When Abraham hears that God is going down to Sodom to investigate its wickedness and, if necessary, punish it, Abraham does a remarkable thing. He challenges God:
‘Then Abraham approached him and said: “Will you sweep away the righteous with the wicked?..Far be it from you to do such a thing—to kill the righteous with the wicked, treating the righteous and the wicked alike. Far be it from you! Will not the Judge of all the earth do right?”’ (vv. 23,25).
In the last sentence, Abraham makes a specific differentiation between what God does and what is right. He answers Plato’s question: an action is not right merely because God does it. He then goes on to bargain God down to sparing the city if only ten righteous people are to be found. Abraham challenges Almighty God, and God, rather than scorching him to a cinder or even merely rebuking him, participates in the conversation.
When Moses spends too long on Sinai, the Isrealites decide to make a new god, the golden calf. God decides to annihilate the Israelites, and tells Moses that he will be the father of a new nation. Moses’ response, rather than being pleased at his new role, is to challenge God:
“Why should the Egyptians say, ‘It was with evil intent that he brought them out, to kill them in the mountains and to wipe them off the face of the earth’? Turn from your fierce anger; relent and do not bring disaster on your people.” (v12).
Not only does he question the reasonability of Almighty God’s action, but he goes on to issue instructions (“Turn”, “relent”, “do not”) to God, instructions which God subsequently follows.
When the Angel of the Lord (i.e., the angelic representative of God) is distressed by the plight of Israel under God’s wrath, the angel questions God:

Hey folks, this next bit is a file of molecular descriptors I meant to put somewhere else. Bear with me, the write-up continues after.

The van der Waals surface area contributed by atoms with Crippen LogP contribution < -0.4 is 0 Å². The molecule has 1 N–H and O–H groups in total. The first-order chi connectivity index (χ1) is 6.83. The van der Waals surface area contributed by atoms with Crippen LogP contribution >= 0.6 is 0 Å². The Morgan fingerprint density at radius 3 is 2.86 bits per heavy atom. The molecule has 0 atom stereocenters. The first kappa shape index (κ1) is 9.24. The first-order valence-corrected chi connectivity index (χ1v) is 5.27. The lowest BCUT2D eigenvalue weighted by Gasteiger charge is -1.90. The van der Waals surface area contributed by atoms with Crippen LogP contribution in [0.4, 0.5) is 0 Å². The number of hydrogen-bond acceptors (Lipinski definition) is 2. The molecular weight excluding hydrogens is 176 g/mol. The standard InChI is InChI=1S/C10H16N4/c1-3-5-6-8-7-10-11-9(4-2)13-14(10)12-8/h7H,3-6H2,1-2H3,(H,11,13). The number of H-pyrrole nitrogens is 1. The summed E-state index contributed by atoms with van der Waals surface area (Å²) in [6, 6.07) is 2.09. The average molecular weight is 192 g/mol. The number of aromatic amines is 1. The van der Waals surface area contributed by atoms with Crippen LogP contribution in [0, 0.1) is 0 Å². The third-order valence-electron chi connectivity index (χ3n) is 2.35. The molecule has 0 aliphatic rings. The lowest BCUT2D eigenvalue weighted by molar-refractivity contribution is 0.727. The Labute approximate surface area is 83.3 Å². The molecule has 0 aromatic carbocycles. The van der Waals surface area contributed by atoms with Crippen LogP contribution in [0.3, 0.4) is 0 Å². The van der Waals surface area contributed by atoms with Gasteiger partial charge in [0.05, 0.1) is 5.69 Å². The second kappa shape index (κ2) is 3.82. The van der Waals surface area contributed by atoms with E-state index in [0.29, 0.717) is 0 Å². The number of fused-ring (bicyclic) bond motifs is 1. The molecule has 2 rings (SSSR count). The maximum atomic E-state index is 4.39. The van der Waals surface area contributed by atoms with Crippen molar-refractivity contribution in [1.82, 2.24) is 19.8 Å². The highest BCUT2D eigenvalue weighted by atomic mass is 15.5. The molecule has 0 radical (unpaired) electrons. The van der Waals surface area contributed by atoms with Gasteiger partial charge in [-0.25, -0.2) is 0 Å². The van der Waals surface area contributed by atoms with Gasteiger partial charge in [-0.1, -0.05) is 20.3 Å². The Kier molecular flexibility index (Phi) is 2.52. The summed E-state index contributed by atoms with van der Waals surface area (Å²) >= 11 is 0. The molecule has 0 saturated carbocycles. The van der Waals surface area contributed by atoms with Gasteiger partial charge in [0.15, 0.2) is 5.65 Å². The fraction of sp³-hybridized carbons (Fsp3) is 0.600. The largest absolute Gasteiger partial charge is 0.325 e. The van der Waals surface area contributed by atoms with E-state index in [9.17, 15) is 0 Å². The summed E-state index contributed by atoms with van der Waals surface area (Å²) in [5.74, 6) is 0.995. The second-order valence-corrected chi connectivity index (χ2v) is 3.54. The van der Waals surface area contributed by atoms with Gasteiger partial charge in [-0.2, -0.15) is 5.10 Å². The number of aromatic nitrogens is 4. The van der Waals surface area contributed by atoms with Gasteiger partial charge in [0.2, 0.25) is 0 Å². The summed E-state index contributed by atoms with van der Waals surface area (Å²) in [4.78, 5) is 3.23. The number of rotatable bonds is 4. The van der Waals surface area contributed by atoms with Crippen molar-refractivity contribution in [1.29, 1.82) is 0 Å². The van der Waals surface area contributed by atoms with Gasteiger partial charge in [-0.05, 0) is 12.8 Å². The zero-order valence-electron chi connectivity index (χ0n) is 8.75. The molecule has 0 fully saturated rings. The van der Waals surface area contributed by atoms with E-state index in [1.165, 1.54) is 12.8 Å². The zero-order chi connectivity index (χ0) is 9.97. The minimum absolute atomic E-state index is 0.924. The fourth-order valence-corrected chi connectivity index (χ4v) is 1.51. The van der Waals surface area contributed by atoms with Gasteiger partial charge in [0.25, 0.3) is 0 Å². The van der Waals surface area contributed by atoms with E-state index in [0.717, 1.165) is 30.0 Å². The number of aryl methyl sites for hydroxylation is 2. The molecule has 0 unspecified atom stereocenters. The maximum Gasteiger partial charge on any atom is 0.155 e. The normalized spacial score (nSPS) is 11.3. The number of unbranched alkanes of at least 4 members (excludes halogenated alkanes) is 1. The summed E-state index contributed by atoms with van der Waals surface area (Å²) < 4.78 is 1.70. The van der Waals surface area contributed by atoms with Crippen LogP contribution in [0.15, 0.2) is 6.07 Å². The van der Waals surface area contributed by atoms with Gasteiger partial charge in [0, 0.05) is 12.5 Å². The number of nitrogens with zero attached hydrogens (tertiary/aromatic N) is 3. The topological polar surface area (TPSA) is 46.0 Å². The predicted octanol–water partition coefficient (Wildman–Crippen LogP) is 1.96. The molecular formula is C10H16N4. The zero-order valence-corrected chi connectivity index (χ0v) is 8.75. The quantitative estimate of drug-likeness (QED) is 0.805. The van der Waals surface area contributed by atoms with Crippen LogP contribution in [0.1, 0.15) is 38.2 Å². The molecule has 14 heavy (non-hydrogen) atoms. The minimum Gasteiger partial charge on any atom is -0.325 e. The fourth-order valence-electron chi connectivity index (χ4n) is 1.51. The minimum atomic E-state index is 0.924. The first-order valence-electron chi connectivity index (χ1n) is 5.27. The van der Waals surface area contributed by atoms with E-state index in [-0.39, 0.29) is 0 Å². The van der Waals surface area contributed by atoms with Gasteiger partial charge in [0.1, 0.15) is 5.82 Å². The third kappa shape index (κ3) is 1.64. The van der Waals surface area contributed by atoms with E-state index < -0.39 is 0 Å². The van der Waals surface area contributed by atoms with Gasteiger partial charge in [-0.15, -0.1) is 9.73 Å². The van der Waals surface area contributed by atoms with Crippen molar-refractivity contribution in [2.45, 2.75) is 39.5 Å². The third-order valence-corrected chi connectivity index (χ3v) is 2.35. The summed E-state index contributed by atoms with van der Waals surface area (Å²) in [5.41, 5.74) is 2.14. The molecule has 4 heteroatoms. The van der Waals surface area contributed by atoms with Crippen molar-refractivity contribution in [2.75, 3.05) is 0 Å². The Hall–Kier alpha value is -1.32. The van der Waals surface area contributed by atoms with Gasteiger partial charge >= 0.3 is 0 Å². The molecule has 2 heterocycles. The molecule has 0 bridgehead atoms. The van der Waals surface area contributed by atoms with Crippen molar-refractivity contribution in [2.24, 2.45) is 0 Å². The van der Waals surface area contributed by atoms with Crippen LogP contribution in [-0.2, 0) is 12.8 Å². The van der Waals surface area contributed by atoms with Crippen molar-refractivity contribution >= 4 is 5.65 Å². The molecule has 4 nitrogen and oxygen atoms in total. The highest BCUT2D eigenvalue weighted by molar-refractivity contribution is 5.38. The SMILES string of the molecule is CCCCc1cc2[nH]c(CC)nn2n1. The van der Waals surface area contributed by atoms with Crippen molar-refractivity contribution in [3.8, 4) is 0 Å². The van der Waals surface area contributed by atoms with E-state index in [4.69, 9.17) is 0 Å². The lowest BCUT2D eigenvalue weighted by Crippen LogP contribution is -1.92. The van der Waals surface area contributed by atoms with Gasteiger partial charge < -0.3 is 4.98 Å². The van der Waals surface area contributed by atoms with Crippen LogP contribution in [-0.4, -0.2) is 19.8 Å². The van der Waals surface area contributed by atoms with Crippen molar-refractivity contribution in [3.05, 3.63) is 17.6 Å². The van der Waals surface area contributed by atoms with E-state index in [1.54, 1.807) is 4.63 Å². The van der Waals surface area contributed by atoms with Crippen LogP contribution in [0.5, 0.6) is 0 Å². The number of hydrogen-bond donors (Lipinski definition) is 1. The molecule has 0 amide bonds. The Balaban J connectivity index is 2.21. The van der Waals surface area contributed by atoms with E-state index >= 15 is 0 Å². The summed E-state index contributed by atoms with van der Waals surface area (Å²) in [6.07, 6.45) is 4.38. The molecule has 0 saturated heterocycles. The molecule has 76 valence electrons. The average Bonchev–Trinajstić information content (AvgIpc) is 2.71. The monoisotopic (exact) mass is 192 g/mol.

"Then the angel of the LORD said, “LORD Almighty, how long will you withhold mercy from Jerusalem and from the towns of Judah, which you have been angry with these seventy years?” (v.12).
Rather than being angry at a subordinate who questions divine policy in front of a mere mortal, “the LORD spoke kind and comforting words to the angel” (v.13).
In each case, a lesser being questions God’s decisions, effectively placing another value (mercy) above obedience to God. By doing so, the lesser being judges the righteousness of God’s actions according to a value independent from God. Plato’s question is answered consistently. Not one of them is rebuked for this.
The most popular counter-example to this line of thought is, of course, Job. Many people read this text too hastily, and leap to the assumption that God condemns Job for having questioned divine authority. The text says otherwise. Job demands an accounting from God for what has happened in his life. God arrives, as demanded, and responds by questioning Job. This is the first point: God validates the possibility of such a conversation by engaging in it. God’s first question is “Who is this that darkens my counsel with words without knowledge?” (38:2, my emphasis). Job then repeats the question at the end of God’s discourse. Thus, the question is the frame of the entire discourse (42:3). Within this framework, the questions which God directs at Job are consistently epistemic (regarding knowledge). Thus, what God condemns in Job’s action is not mere affrontery, not mere failure to meekly obey, but the foolishness of ignorant questions. Job himself is not condemned, and God finally tells Job’s friends, who preached meek obedience, to ask Job to pray for forgiveness for their “folly”.
The Bible, then, validates the role of the believer as one who can determine right or wrong for him-/herself, and who can question Almighty God regarding the righteousness of a given action. If [/FONT]“Test everything” applies to the words of God, how much more must it apply to the words of the Church!
“Companions, the creator seeks, not corpses, not herds and believers.” (Friedrich Nietzsche, Thus spoke Zarathustra)